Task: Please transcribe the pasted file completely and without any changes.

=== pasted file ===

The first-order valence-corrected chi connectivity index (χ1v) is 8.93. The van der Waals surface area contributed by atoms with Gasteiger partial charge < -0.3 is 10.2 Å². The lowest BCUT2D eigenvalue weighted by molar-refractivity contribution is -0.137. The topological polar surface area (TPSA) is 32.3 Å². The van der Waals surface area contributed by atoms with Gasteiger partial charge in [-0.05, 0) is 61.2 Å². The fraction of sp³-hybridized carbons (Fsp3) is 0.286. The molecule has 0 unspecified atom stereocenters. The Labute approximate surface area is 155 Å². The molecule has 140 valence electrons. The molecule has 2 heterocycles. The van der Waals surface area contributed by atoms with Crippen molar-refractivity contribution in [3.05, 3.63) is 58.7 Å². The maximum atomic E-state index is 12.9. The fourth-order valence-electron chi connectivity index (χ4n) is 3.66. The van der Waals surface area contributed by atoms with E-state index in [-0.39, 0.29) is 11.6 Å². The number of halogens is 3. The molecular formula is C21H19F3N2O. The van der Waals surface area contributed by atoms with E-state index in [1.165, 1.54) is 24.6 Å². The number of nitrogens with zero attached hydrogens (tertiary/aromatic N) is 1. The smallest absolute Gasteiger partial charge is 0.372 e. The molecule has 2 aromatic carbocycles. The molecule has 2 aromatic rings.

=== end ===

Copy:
The first-order valence-corrected chi connectivity index (χ1v) is 8.93. The van der Waals surface area contributed by atoms with Gasteiger partial charge < -0.3 is 10.2 Å². The lowest BCUT2D eigenvalue weighted by molar-refractivity contribution is -0.137. The topological polar surface area (TPSA) is 32.3 Å². The van der Waals surface area contributed by atoms with Gasteiger partial charge in [-0.05, 0) is 61.2 Å². The fraction of sp³-hybridized carbons (Fsp3) is 0.286. The molecule has 0 unspecified atom stereocenters. The Labute approximate surface area is 155 Å². The molecule has 140 valence electrons. The molecule has 2 heterocycles. The van der Waals surface area contributed by atoms with Crippen molar-refractivity contribution in [3.05, 3.63) is 58.7 Å². The maximum atomic E-state index is 12.9. The fourth-order valence-electron chi connectivity index (χ4n) is 3.66. The van der Waals surface area contributed by atoms with E-state index in [-0.39, 0.29) is 11.6 Å². The number of halogens is 3. The molecular formula is C21H19F3N2O. The van der Waals surface area contributed by atoms with E-state index in [1.165, 1.54) is 24.6 Å². The number of nitrogens with zero attached hydrogens (tertiary/aromatic N) is 1. The smallest absolute Gasteiger partial charge is 0.372 e. The molecule has 2 aromatic carbocycles. The molecule has 2 aromatic rings.